from The African Frontier blog..
By Federico Chirico, Founder and Editor
With the globe reaching 9 billion people by 2050 and food commodity prices climbing to record levels, “investment is essential for the growth of the agricultural sector if there is to be enough food to feed the world population”(AE Investor, 2013). The African continent, in this sense, seems to be the perfect venue to fill a gap between a skyrocketing demand and a supply that is becoming more and more scarce. Agribusiness is not always seen as the most attractive sector for investors because of its lower levels of margins, nevertheless a long term commitment in this sector could become extremely profitable for all players involved.
According to World Bank, Africa holds almost 50 percent of the world’s uncultivated land suited for growing food crops, comprising as many as 450 million hectares that are not forested, protected or densely populated. These numbers alone would be enough to picture quite well the opportunity that agriculture represents.
But despite the immense potential, the agribusiness sector in Africa is often perceived by both investors and local institutions as backward and little profitable. Margins are of course lower than with other natural resources, but several elements and past experiences seem to suggest that agribusiness, if receiving long term support, could not only reduce worldwide starving but could also turn into the driver of that structural transformation so much needed by many African countries and an outstanding growth opportunity for investors.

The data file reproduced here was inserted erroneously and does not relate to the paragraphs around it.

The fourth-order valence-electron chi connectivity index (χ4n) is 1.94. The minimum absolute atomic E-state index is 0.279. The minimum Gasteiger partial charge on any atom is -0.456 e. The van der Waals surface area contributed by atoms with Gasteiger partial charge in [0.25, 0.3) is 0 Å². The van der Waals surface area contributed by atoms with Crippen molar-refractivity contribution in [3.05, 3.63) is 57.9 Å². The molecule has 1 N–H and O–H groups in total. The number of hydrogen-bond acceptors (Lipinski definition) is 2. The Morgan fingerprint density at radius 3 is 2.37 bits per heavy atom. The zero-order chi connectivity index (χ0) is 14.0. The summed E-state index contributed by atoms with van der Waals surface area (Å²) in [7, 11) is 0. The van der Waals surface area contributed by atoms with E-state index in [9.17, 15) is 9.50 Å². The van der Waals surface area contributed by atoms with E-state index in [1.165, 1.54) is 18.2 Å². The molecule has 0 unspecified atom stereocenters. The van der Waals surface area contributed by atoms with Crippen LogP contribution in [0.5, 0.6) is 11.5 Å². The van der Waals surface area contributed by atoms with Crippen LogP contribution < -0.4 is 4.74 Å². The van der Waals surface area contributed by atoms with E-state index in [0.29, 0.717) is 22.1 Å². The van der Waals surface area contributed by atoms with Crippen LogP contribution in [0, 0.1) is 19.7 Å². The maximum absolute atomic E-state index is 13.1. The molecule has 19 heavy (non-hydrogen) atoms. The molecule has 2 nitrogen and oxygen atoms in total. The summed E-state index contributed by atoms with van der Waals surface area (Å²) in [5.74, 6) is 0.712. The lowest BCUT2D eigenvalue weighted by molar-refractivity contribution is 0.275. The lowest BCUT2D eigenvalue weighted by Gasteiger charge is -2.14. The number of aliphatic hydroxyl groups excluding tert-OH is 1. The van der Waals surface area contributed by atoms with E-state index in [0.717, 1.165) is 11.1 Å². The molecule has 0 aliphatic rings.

According to a recent report from African Economic Outlook, the pace of GDP growth all over the continent in recent years has been impressive and is likely to continue, but if we look at the employment-to population ratio, which measures the share of working age population in active employment, it is possible to notice that it remained virtually unchanged over the last 20 years: from 59% in 1991 to just 60% in 2011. How can these stale figures be tackled? The example of China, who built its economical success by leveraging on agriculture as the first layer of growth, would be a good example of the steps that need to be taken by Africa as well: by investing in agribusiness in fact, China not only managed to feed its immense population, but also managed to create new job opportunities and make a very important step that allowed the country to become one of the major exporters in food commodities in subsequent years.
But shifting focus from traditional capital intense sectors(such as oil, gold and diamonds) to job intense sectors (such as corn, rice and maize) could also represent several advantages other than job creation: countries that invest in a wider range of natural resources, tend to have comparative advantages also in a wider range of value added products, decrease their dependence on high-rent extractive commodities and eventually orient themselves towards performance rather than rent seeking.
From an investment point of view, the above points together with the current lack of financing, seem to demonstrate that there is a scope for investment funds focused on African agriculture, but a long-term non speculative approach seems to be mandatory: if the local governments and private investors will manage to work together to address the current resource constraints and lack of infrastructure on a long term perspective, the opportunities could be immense both for investment returns as well as for real economical development.